Alaa Al Aswany′s novel ″The Automobile Club of Egypt″Microcosm of tyranny
It all begins with a journey through time: the Egyptian author Alaa Al Aswany picks us up in his car on the way from Cairo to his holiday home on Egypt's Mediterranean coast. It is winter. The melancholy voice of the Egyptian diva Umm Kulthum wails from the car's tape deck. Aswany is thoughtful. He wants to gain some distance from his family and spend some time alone putting the final touches to his novel "The Automobile Club of Egypt".
But things don't go as planned. Shortly after his arrival, the doorbell rings. The writer is perplexed. Who could be visiting him at this late hour, in a holiday residence watched over by a guard service? Reluctantly, he opens the door. He can't believe his eyes. Standing before him are two Egyptians clad in old-fashioned 1940s dress who are straight out of his novel "The Automobile Club of Egypt": Kamil and Saliha Hamam. "We have sprung from your imagination into real life," notes Kamil smugly. "You created us in your novel. You are the one who fleshed out and recorded the details of our lives."
Fiction and reality
The two uninvited guests disappear again just as abruptly as they arrived on Aswany's doorstep – but not without offering the writer some advice on his novel. Their feelings and thoughts are still missing from the "Automobile Club of Egypt", they say, and the author needs to put them in.
Kamil and Saliha Hamam are two of the many tragic heroes in Aswany's longest novel to date, written in 2013 and now also available in English.
The story takes place in the Egypt of the British colonial era, during the reign of King Farouk. An illustrious bevy of diplomats, military leaders, pashas and claqueurs of the Egyptian monarchy gather regularly at the swanky Automobile Club in Cairo to indulge in fine food and drink, as well as all kinds of gambling. Catering to their every desire is an army of underprivileged staff, living on starvation wages and subject to the constant whims and commands of their superiors.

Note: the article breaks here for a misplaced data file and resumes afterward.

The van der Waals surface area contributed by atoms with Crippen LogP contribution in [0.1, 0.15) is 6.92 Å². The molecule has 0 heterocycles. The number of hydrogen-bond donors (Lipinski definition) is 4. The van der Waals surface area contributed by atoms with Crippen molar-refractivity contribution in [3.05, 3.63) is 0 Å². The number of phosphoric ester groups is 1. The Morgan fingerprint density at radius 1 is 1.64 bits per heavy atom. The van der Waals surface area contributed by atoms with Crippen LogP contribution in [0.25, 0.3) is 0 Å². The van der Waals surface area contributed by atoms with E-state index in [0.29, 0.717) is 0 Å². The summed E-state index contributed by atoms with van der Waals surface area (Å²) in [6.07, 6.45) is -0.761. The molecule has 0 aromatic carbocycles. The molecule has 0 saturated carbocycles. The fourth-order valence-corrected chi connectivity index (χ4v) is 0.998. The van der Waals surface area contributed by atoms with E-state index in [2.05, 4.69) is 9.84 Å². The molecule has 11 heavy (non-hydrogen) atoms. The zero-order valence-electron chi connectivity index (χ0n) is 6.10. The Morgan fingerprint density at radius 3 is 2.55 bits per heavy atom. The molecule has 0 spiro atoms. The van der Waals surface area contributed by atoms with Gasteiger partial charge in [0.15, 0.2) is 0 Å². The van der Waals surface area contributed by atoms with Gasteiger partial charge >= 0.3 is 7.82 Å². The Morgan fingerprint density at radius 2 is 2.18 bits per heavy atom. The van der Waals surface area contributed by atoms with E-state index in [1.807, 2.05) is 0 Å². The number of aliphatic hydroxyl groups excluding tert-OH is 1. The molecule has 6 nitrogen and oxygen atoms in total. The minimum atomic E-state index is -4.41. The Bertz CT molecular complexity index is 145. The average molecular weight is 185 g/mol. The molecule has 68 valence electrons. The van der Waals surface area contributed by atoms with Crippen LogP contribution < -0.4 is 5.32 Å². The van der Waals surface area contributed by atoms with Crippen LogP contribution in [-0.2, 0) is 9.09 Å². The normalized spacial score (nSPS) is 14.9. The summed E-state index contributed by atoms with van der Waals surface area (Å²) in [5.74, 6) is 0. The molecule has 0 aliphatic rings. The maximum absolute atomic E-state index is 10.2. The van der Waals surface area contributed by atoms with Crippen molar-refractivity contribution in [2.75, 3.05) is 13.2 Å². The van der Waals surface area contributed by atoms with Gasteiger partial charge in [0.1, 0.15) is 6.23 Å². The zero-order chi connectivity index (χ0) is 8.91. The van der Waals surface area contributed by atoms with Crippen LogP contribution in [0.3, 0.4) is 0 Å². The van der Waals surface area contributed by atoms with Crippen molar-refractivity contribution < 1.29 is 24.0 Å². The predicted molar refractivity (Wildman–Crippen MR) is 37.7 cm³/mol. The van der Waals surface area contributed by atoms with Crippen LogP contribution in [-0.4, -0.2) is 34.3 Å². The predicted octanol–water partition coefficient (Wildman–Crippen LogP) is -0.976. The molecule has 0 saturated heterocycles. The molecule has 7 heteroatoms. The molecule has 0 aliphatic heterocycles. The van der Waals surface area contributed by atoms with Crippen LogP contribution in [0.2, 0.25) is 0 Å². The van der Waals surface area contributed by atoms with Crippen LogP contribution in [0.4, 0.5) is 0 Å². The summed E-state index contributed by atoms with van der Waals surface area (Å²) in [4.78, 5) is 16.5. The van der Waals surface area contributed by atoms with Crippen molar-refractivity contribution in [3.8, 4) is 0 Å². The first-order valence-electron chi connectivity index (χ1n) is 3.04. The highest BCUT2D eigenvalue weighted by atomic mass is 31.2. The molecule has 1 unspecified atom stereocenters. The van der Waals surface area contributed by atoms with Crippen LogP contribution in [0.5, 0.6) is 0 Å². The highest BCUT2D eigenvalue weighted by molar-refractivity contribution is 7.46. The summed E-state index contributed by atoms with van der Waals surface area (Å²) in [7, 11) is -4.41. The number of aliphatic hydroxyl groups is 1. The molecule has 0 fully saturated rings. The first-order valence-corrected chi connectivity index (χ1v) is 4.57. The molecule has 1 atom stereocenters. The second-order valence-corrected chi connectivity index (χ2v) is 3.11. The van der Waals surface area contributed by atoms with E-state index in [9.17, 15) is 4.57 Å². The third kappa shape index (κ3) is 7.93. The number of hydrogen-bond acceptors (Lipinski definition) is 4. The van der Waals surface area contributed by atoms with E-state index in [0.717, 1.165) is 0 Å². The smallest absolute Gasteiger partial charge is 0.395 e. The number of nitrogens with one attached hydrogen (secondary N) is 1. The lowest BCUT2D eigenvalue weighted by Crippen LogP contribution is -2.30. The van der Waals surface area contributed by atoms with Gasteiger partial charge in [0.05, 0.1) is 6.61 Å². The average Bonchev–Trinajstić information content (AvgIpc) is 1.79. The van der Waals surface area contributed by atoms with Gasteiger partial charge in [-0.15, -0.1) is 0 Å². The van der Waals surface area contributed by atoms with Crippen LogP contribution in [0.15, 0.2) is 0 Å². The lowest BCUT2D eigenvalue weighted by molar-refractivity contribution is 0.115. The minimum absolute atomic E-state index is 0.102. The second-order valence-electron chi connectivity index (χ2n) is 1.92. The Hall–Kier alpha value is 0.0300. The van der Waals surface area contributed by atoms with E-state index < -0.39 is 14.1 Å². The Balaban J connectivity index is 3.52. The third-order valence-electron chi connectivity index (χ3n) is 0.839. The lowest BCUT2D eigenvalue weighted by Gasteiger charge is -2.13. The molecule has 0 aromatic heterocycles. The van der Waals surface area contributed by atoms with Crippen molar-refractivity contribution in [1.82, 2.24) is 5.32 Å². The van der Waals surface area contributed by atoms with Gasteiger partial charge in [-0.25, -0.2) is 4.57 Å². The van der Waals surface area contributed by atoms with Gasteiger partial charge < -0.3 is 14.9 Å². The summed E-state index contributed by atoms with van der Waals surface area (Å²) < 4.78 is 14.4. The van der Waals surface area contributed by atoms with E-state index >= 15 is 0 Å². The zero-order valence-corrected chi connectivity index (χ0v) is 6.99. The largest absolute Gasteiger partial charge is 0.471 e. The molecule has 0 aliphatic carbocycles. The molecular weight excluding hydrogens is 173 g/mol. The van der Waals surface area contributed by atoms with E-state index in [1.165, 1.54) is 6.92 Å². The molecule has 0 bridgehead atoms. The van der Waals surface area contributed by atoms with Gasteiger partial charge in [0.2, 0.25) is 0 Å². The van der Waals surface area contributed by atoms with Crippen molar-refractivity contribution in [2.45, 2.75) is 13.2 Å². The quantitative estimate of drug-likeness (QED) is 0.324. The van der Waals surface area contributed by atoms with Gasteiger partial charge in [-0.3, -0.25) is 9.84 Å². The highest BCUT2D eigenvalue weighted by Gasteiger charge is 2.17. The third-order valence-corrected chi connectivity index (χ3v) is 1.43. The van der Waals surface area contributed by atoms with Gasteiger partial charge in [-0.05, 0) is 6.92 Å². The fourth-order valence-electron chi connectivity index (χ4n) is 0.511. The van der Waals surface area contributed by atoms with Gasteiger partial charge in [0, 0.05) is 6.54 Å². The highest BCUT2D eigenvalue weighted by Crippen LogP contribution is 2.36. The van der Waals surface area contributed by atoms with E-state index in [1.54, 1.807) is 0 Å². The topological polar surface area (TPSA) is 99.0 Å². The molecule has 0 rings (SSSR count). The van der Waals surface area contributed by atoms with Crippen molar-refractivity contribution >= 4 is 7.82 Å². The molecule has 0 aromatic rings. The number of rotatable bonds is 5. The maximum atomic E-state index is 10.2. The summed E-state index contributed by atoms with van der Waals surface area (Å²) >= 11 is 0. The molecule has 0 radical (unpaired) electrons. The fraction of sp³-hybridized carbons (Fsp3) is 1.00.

Just as in his bestselling novel "The Yacoubian Building", Aswany offers here a scathing portrayal of a deeply unfair, bigoted society, exposing the contradictions plagueing Egypt's political system. At the same time, the novel subtly reflects the symbiotic political relationship between the former colonial power and the Egyptian royal family.
The Ko's reign of terror
The epitome of this microcosm of vast social disparities is the Automobile Club in Cairo, where the Ko, the King's chamberlain and manager of the club, lords it over the staff in a reign of terror. The slightest transgression can result in draconian punishment – although the harassed employees seem to take it all with stoic serenity.
"Although 'The Automobile Club of Egypt' is set in the late 1940s, the problems are very similar to those faced by people living in Cairo today," remarked Aswany in an interview with Qantara.de. "In this Automobile Club, there were always two societies: the representatives of the Western upper class rubbing shoulders with Egyptian aristocrats, and the society of servants who were brought in from southern Egypt to work at the club. The novel is about how these two communities interact – how they see and deal with each other."
The failure of the revolutionaries
In the end, the downtrodden finally revolt against their British and Egyptian masters. But not all workers at the club participate in the rebellion, fearing the risk to their livelihood. Although the tyrannical Ko inevitably gets a taste of the vengeance inflicted by his humiliated underlings, the actual uprising and the conspiracy of the Wafd nationalists, in cooperation with Egypt's communists and a prominent dissenter from the royal family, ends in fiasco.
Many of the characters in Aswany's novel are fictitious, and yet he reproduces the historical circumstances of that era with striking realism and detail: for example the complacency and profligacy of the decadent Egyptian King, who is said to have betrayed his wife 5,000 times. Or Farouk's shady foreign advisors, such as the Italian Antonio Pulli (named Botticelli in the novel), who regularly supplied the monarch with new mistresses.
Alaa Al Aswany has once again succeeded in producing a gripping, socially critical and historically authentic novel, which can be enjoyed in English in an excellent translation from the Arabic by Russell Harris.
© Qantara.de 2015
Translated from the German by Jennifer Taylor
Alaa Al Aswany: "The Automobile Club of Egypt", novel, 496 pages, translated into English by Russell Harris, Published by Knopf, ISBN: 978-0307957214